1. mem1 | | #13

            I didn't mean bias tape just the tape that you use to reinforce should seams etc . You could use the selvage and overlock the raw cut edge and use that instead of tape . I think when it comes to under lining that you could either fuse the whole thing with a light weight fusible interfacing I have done this with great success on knitted boucle fabrics or you could use a light weight fabric which has a similar fibre content to your shell fabric . If its wool you could use a pre washed cotton batiste or even organza .If its a very loosely woven shell fabric you will need to quilt it on as otherwise your shell fabric will bag and droop. Chanel did this by running parallel lines of stitching done on the machine in a matching thread vertically . You do this on pieces of fabric which have been cut into rectangles which are larger than the pattern pieces and then cut out the pieces properly and construct the jacket  with the two layers treated as one .You could bind the seam edges with the interlining fabric cut on the bias  or create a whole new lining . Chanel did this and made the lining and the blouse worn underneath match. I you bind the seams you can sew on the bias strips to  the right side of the seam fabric , turn them under and stitch in the ditch . You don't have to turn under the raw edge as its on the bias and wont fray.This is called a HOng KOng finish and is very nice to see.

        2. morningstar | | #10

          Hi Again...I forgot to ask you more (And yes I am indeed from Aotearoa but live in LA now)

          I dont want top to be too hot. I still plan on lining it or do you think I still need too if I have supported all seams with tape.?Could you clarify the 3 step Zig Zag, it frays terribly so I may want to first sew straight stitch (Or zig zag ) on tape and seamline and the refinish edges again ?? Your're saying to do a mending Zig Zag on OUTSIDE where holes have pulled. WOW, what agreat idea. I'll try to get to it today and let you know

          1. mem1 | | #14

            Sorry I didnt read this note before I replied to your last one . Yes you stitch the seam again using the tape and a straight stitch . Press it all and get it nice and flat . Turn it right side out and the with the seam folded to one side and possibly covering the tape you can use a matching thread to sew a three step Zig Zag . This will save your seams from any further stress and should stabilize the damage done by your first attempts .The pile will just bury the stitches and you wont see them at all.

            I think if you interline with acetate or light cotton or silk organza it wont be too hot and it will lokk beautiful and the jacket will last alot longer .

  3. FrancesC | | #8

    If your seams are failing because the fabric is pulling apart, then the only way to stop this is to support the seams on another piece of fabric. Since your garment has been completed, the only thing I can suggest is to re-sew the seams with a strip of fabric underneath each seam. Use a pre-shrunk, fine, closely woven cotton or poly-cotton. And I would consider cutting it on the bias so it gives. This is going to add bulk to each seam and only you can say whether it would be acceptable.

    If you are going to use such fabric again, I would suggest that you underline each pattern piece. That means treating 2 fabrics as one. Again, only you can say if the results would be acceptable.

    Myself, I would avoid such fabrics like the plague.

    Frances

    1. morningstar | | #11

      Thanks Clichay, I'll definitely try the resewing over seams with tape. If seam binding or seams great doesnt work I'll have to hunt for cotton strips I can make on bias. If I line it it may soften some of the bulk...this is all wonderful learning and experimenting  ...HO HUM i keep a journal of all my adventures....it makes sewing such fun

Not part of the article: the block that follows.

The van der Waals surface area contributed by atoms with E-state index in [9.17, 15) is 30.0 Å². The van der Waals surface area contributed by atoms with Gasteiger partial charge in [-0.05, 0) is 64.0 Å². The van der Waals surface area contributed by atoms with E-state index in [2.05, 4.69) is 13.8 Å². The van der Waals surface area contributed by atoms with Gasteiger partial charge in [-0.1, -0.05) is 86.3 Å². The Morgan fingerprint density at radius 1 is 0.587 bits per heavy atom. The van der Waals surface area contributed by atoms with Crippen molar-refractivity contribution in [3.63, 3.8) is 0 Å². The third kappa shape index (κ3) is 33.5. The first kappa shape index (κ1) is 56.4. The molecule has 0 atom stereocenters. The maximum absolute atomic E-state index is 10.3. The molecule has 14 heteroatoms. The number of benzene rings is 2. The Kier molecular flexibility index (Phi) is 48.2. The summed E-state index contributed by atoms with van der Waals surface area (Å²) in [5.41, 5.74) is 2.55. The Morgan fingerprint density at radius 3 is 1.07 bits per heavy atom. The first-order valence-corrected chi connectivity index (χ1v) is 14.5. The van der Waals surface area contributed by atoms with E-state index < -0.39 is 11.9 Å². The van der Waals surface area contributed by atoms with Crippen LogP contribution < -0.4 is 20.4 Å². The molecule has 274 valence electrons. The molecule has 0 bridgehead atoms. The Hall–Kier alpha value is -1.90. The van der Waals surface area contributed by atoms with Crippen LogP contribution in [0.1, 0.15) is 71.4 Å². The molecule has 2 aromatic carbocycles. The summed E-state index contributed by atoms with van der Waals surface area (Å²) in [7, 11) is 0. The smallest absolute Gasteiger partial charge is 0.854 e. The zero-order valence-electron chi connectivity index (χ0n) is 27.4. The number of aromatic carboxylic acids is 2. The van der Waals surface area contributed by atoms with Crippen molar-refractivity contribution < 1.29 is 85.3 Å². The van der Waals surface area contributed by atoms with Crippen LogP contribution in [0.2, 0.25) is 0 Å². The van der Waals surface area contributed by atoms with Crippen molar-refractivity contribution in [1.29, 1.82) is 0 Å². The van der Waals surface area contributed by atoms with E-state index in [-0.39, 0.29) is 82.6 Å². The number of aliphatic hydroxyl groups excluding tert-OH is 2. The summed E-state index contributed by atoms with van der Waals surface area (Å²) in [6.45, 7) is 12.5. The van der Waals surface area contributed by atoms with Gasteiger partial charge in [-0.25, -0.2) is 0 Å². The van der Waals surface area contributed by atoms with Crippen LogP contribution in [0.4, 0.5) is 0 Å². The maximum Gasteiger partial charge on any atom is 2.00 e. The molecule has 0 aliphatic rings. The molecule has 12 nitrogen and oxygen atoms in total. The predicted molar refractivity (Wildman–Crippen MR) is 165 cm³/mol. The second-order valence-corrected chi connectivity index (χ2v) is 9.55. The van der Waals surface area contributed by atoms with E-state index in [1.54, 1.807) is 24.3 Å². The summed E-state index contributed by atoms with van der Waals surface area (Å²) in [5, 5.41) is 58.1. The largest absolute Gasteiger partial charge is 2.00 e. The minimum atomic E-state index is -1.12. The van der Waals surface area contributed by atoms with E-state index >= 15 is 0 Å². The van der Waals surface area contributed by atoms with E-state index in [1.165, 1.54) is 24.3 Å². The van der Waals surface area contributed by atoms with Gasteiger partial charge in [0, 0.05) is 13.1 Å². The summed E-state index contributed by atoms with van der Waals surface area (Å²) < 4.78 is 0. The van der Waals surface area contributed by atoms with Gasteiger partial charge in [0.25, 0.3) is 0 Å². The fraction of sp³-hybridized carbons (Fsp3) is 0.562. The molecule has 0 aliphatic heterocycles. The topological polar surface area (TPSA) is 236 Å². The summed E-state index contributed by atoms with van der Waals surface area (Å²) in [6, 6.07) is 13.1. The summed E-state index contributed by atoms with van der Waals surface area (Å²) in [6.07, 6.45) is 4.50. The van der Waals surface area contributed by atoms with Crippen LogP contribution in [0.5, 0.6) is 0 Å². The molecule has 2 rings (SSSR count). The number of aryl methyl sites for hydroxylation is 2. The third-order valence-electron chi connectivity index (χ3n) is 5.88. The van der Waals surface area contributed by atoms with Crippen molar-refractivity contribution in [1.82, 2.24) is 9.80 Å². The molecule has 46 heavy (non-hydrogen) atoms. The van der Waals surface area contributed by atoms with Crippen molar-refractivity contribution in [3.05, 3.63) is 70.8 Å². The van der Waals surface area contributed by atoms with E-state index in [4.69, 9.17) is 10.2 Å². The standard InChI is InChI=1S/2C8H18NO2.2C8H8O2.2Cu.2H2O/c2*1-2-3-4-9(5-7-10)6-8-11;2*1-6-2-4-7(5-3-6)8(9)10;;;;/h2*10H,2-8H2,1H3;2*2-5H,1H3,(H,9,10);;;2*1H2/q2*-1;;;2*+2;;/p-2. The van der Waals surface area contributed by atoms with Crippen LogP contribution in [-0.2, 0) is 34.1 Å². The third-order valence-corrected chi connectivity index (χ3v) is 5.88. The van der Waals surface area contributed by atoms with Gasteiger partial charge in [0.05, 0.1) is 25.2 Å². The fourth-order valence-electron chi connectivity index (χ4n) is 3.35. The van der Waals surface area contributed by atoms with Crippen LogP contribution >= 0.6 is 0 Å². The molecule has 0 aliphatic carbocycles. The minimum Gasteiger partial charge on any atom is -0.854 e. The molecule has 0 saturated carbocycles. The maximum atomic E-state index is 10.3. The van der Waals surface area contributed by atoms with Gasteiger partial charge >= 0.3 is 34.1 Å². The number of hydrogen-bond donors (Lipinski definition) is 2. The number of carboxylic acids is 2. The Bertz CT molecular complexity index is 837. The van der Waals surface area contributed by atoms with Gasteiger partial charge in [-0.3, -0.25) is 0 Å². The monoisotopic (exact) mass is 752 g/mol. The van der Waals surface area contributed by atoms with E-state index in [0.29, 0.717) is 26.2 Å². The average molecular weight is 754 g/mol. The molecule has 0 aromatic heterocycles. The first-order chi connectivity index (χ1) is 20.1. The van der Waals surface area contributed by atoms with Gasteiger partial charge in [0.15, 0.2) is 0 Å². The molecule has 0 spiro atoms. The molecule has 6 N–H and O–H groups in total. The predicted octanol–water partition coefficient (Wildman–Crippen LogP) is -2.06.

Yes next time I'll underline But I LOVE all these neat new boucles, I cant resist them...HA HA bought another piece the other day GORGEOUS, with multicolor threads running thru (of course frays like crazy), from  a distance its  a shimmering fuschia,  but OOEEHY a perfect match for several other outfitsI have...when you take some of the individual purple and chartreuse threads. Yes I am a fabric nut....thats why I have you guys to help me sew it  when i get stuck. THANK YOU !!

      1. ElonaM | | #12

        Re sewing with bouclés, you might want to read the Nancy Erickson posts at http://www.sewingworld.com under "Techniques," going to the "Patterns, Fitting, and Alterations" heading.There's a LOT of discussion about garments made with this type of fabric, and the overwhelming opinion is that it's best to fuse bouclés to a soft interfacing called "Textured Weft," to give them stability and structural integrity. I have a sneaking suspicion that fortifying only along the seams is going to cause the fabric to drape in a funny way: The garment will stretch everywhere but the seams, and you may come up with some odd drag lines.Personally, I wouldn't try making pants of bouclé, because of what will inevitably happen at the butt and the knees...Just my opinion.

        Edited 3/9/2005 1:28 pm ET by Elona

  4. user-58338 | | #15

    Hi Kiwi!  I totally understand about boucle and just made a coat for someone from it.  I read an article somewhere that Coco Chanel used to underline her tweed skirts (going so far as to actually stitch along the plaid lines with a straight stitch to keep it sandwiched together for easier handline).  I didn't go THAT far with it, just underlined the fabric with a woven broadcloth (you could use silk organza or an iron-on light interfacing as well).  Then the seams were straight stitched and serge finished.  This worked well and the entire garment seems more stable.

    I know you've already finished the jacket, but this is for future reference.  You might try doing a Hong Kong seam binding around the seam.  It would also look nice.

    Angelarium

     

    1. morningstar | | #16

      thanks so much Angelarium for info...i havent gone back to top yet...been busy with other projects...but as soon as I fix it I'll post results.

This post is archived.

Threads Insider

Get instant access to hundreds of videos, tutorials, projects, and more.

Start Your Free Trial

Already an Insider? Log in

Subscribe to Threads today

Save up to 42% and get a free gift

Subscribe

Conversational Threads

Recent Posts and Replies

  • |
  • |
  • |
  • |
  • |
  • |

Threads Insider Exclusives

View All
View All

Highlights

Shop the Store

View All
View More